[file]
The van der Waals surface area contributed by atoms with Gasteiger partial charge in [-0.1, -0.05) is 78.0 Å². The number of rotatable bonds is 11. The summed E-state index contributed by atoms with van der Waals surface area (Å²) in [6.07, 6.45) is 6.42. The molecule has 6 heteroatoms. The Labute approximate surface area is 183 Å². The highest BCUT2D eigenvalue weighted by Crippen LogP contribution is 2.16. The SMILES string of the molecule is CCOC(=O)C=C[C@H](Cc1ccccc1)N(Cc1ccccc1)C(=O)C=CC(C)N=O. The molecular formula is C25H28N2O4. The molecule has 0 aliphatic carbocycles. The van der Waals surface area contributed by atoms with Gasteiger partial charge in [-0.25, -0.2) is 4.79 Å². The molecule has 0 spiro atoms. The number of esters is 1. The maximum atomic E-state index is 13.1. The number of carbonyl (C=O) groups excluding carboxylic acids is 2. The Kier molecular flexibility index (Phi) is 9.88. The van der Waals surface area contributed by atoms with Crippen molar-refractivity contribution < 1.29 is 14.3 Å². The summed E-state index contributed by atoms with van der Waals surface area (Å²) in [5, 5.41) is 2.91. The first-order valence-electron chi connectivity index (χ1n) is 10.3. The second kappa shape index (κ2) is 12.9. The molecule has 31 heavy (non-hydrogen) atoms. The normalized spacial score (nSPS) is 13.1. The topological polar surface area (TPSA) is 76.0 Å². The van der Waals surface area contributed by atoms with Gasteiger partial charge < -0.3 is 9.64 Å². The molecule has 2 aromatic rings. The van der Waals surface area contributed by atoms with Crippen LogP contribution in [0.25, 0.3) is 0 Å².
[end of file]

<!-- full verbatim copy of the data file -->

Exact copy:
The van der Waals surface area contributed by atoms with Gasteiger partial charge in [-0.1, -0.05) is 78.0 Å². The number of rotatable bonds is 11. The summed E-state index contributed by atoms with van der Waals surface area (Å²) in [6.07, 6.45) is 6.42. The molecule has 6 heteroatoms. The Labute approximate surface area is 183 Å². The highest BCUT2D eigenvalue weighted by Crippen LogP contribution is 2.16. The SMILES string of the molecule is CCOC(=O)C=C[C@H](Cc1ccccc1)N(Cc1ccccc1)C(=O)C=CC(C)N=O. The molecular formula is C25H28N2O4. The molecule has 0 aliphatic carbocycles. The van der Waals surface area contributed by atoms with Gasteiger partial charge in [-0.25, -0.2) is 4.79 Å². The molecule has 0 spiro atoms. The number of esters is 1. The maximum atomic E-state index is 13.1. The number of carbonyl (C=O) groups excluding carboxylic acids is 2. The Kier molecular flexibility index (Phi) is 9.88. The van der Waals surface area contributed by atoms with Crippen molar-refractivity contribution < 1.29 is 14.3 Å². The summed E-state index contributed by atoms with van der Waals surface area (Å²) in [5, 5.41) is 2.91. The first-order valence-electron chi connectivity index (χ1n) is 10.3. The second kappa shape index (κ2) is 12.9. The molecule has 31 heavy (non-hydrogen) atoms. The normalized spacial score (nSPS) is 13.1. The topological polar surface area (TPSA) is 76.0 Å². The van der Waals surface area contributed by atoms with Gasteiger partial charge < -0.3 is 9.64 Å². The molecule has 2 aromatic rings. The van der Waals surface area contributed by atoms with Crippen LogP contribution in [0.25, 0.3) is 0 Å².